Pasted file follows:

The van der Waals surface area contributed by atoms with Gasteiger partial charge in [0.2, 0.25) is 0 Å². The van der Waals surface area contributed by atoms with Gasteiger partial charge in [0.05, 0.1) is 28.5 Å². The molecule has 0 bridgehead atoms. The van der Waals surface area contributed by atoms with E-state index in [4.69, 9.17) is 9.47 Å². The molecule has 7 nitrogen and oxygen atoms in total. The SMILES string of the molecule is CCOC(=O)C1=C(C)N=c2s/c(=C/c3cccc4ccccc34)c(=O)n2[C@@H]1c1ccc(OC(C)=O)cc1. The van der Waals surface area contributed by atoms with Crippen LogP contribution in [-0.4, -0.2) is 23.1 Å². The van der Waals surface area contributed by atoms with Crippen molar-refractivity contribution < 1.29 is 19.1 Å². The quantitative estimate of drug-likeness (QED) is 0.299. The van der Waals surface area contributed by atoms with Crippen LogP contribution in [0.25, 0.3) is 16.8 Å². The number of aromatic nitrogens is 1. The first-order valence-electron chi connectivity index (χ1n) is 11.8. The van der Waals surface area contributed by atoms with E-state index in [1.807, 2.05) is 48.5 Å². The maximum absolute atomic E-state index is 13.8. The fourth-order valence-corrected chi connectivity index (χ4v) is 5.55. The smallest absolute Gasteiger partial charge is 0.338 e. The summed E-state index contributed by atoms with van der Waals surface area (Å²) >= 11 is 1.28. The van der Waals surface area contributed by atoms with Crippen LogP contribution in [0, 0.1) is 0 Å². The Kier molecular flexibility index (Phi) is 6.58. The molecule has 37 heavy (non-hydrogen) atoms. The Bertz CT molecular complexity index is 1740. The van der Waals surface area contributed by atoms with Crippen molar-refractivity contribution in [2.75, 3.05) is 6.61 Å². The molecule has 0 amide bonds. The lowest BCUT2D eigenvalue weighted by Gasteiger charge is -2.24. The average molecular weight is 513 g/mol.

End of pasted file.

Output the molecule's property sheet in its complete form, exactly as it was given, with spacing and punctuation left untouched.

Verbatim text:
The van der Waals surface area contributed by atoms with Gasteiger partial charge in [0.2, 0.25) is 0 Å². The van der Waals surface area contributed by atoms with Gasteiger partial charge in [0.05, 0.1) is 28.5 Å². The molecule has 0 bridgehead atoms. The van der Waals surface area contributed by atoms with E-state index in [4.69, 9.17) is 9.47 Å². The molecule has 7 nitrogen and oxygen atoms in total. The SMILES string of the molecule is CCOC(=O)C1=C(C)N=c2s/c(=C/c3cccc4ccccc34)c(=O)n2[C@@H]1c1ccc(OC(C)=O)cc1. The van der Waals surface area contributed by atoms with Crippen LogP contribution in [-0.4, -0.2) is 23.1 Å². The van der Waals surface area contributed by atoms with Crippen molar-refractivity contribution < 1.29 is 19.1 Å². The quantitative estimate of drug-likeness (QED) is 0.299. The van der Waals surface area contributed by atoms with Crippen LogP contribution in [0.25, 0.3) is 16.8 Å². The number of aromatic nitrogens is 1. The first-order valence-electron chi connectivity index (χ1n) is 11.8. The van der Waals surface area contributed by atoms with E-state index in [1.807, 2.05) is 48.5 Å². The maximum absolute atomic E-state index is 13.8. The fourth-order valence-corrected chi connectivity index (χ4v) is 5.55. The smallest absolute Gasteiger partial charge is 0.338 e. The summed E-state index contributed by atoms with van der Waals surface area (Å²) >= 11 is 1.28. The van der Waals surface area contributed by atoms with Crippen LogP contribution in [0, 0.1) is 0 Å². The Kier molecular flexibility index (Phi) is 6.58. The molecule has 37 heavy (non-hydrogen) atoms. The Bertz CT molecular complexity index is 1740. The van der Waals surface area contributed by atoms with Crippen molar-refractivity contribution in [2.75, 3.05) is 6.61 Å². The molecule has 0 amide bonds. The lowest BCUT2D eigenvalue weighted by Gasteiger charge is -2.24. The average molecular weight is 513 g/mol.